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A Color Blindness Test for Children

by
author image Seana Rossi
Seana Rossi is a research associate from Toronto who has been publishing and editing scientific abstracts and manuscripts since 2003. Her work has appeared in publications such as "The Society for Neuroscience," "The Canadian Psychological Association" and "The Journal of Surgical Oncology." Rossi obtained a Master of Science in neuroscience from York University.
A Color Blindness Test for Children
Diagnosing color blindness in children is essential to ensure alternative strategies for learning can be used at school. Photo Credit Roman_Gorielov/iStock/Getty Images

For children who are color-blind, red, orange, yellow and green may be different names for what they perceive as the same color. Children who are color-blind can see color, just not the same colors as people with normal vision. The American Optometric Association, or AOA, notes that up to eight percent of boys and 0.5 percent of girls are color-blind. If misdiagnosed, color-blind children can be thought to have learning disabilities, or simply to be lazy or inattentive in school. A simple test can determine a child’s color vision deficit.

What is Color Blindness?

Most commonly, color blindness results from a genetic deficiency on the X chromosome that results in a lack of "cones" in the retina, reports AOA. Three types of cones in the human eye make color vision possible. Children who are color-blind can be missing some of one, two or all three cone types, notes Discovery Health. As a result, instead of being able to distinguish more than 100 hues, color-blind children can only see a handful of colors.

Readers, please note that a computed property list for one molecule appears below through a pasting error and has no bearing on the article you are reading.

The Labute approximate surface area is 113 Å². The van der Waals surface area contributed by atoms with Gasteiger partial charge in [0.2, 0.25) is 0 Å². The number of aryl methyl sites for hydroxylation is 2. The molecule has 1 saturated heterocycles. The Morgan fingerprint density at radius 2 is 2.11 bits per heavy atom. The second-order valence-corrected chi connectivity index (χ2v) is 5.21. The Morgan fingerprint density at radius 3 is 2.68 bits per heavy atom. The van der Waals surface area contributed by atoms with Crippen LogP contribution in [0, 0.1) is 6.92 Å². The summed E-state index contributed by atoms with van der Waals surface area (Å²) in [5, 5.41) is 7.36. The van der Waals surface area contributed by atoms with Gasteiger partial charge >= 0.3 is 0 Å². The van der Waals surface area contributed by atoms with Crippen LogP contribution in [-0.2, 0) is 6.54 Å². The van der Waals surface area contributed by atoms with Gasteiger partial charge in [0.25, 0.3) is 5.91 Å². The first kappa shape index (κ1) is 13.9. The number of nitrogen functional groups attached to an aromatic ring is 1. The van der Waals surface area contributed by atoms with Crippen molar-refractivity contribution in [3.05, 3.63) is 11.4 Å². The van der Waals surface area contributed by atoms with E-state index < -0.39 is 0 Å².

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When to Suspect Color Blindness

Color-blind children will have a hard time recognizing colors. In particular, they will confuse pastels and other off shades. They may call their toys the wrong colors or draw pictures inaccurately, like Santa wearing a brown suit instead of a red one, notes Discovery Health. Children as young as the age of three can be tested for color blindness.

Ishihara Plates

Ishihara plates, also known as pseudoisochromatic plates, were created by Dr. Shinobu Ishihara for the Japanese army. This type of color-blind test is one of the most common, notes Discovery Health. Ishihara’s original plates have been modified to use numbers instead of Japanese characters, and they look like a group of color dots with a number in the middle made with different colored dots. To individuals who are color-blind, the plates look like just a group of dots; they cannot distinguish the number inside.

Testing for Young Children

Older children can still use Ishihara plates consisting of displays made up of different colored dots with numbers hidden inside. A similar test is used for younger children, but it contains simple objects hidden in the dots that young children would be able to recognize, like circles, triangles and squares, notes Discovery Health. A child who is color-blind won’t be able to see the numbers or objects hidden inside the dots.

Importance of Diagnosis

School can be very difficult for children who are color-blind because colors are so often used as tools to help teach, according to Discovery Health. Color-blind children will have trouble doing activities like "count the red beads," distinguishing certain shades of chalk on a chalkboard and reading certain colors of text off colored backgrounds, like purple text on a blue background. However, the diagnosis can help bring awareness of the problem so alternative strategies can be used at school and at home.

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